Last year, the government gave £2.7 billion to the over-60s in the form of Winter Fuel Payments (also known as the Winter Fuel Allowance). These are a government benefit, worth £200-£300 per year to individual pensioners (depending on their circumstances), which is intended to help them cope with the costs of heating their homes during winter.
This money supports sensible aims – to reduce the number deaths amongst retirees that are attributable to cold weather, and combat fuel poverty. Yet it is such an expensive scheme that questions have to be asked about whether it achieves what it is meant to – questions that the younger generation should be asking, as it is ultimately their money which pays for it.
£2.7 billion per year
To begin with, £2.7 billion is a lot of money, even though it may not sound a huge total in the context of government expenditure. Remarkably, it is more than we spent last year on the Royal Navy, which only got £2.3 billion worth of funding, according to The Guardian.
Of more serious concern to the younger generation should be the fact that much of this money does not fulfil its intended function. Winter Fuel Payments are supposed to combat fuel poverty, yet their exclusive focus on one section of the population manages to prevent them from doing so.
The basic design of Winter Fuel Payments is inefficient. Anyone who is over the age of 60 gets them automatically, without even having to apply – yet this means they miss most of the people who need them, for one simple reason: most of the people who live in fuel poverty aren’t pensioners, and the majority of pensioners don’t live in fuel poverty.
The statistical evidence supports this claim. A household officially lives in fuel poverty if more than 10% of household disposable income has to be spent on heating and lighting costs. Owing to rapid inflation in energy prices over the past decade, there are now thought to be 5.7 million households living in fuel poverty in England and Wales, which is almost a quarter of the total.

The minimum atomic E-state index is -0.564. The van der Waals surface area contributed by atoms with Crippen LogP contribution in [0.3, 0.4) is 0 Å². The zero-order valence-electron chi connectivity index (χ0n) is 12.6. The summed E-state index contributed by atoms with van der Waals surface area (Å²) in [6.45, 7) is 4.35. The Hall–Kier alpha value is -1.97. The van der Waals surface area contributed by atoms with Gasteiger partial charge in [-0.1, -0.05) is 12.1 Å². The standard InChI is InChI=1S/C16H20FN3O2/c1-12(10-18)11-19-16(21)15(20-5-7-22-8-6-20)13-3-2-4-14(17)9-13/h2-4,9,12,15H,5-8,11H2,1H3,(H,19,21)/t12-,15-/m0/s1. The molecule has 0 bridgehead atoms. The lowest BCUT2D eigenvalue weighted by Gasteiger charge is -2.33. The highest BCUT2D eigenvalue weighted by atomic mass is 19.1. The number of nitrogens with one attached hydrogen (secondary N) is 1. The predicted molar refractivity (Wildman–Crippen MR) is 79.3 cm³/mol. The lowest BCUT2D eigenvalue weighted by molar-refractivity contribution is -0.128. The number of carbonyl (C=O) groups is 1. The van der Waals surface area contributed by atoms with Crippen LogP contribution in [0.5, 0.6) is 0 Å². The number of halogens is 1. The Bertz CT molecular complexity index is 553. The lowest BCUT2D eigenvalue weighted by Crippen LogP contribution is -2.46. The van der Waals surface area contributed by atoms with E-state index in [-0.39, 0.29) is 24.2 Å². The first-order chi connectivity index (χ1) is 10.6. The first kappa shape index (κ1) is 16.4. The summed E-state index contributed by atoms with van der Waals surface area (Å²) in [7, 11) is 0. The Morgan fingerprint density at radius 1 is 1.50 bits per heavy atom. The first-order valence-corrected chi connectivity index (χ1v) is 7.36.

However, pensioner households account for only 30% of them, according to a Daily Mail article from October 2010. And remember, these are households: if you factor in the fact that pensioner households are typically smaller than those containing people in younger age cohorts, because their children have usually moved out, then the absolute number of people affected by fuel poverty must be much higher for those who are younger. Anyone below the age of 60 who lives in fuel poverty is surely entitled to ask “where are the winter fuel payments for us?”
This is also borne out by the manner in which recipients use Winter Fuel Payments. A report published by the think-tank Reform in June 2011 found that only 12% of the money distributed in the form of Winter Fuel Payments is actually spent on fuel; they also noted that the value of the payments had increased by 150% between 1999 (when recipients were only given £20 per year) and 2010, despite average domestic electricity bills rising by a mere 22% in the same period.
More telling still is the evidence provided to the House of Commons select committee on Energy Inefficiency and Fuel Poverty in 2009, summarised in their report. Astonishingly, they found that only 12% of pensioner households live in fuel poverty (p.16).
In giving evidence, National Energy Action, a charity whose own website claims their work “aims to eradicate fuel poverty”, argued that Winter Fuel Payments had only removed 100,000 households from fuel poverty and gave “an extremely poor return for such an investment.” They concluded that: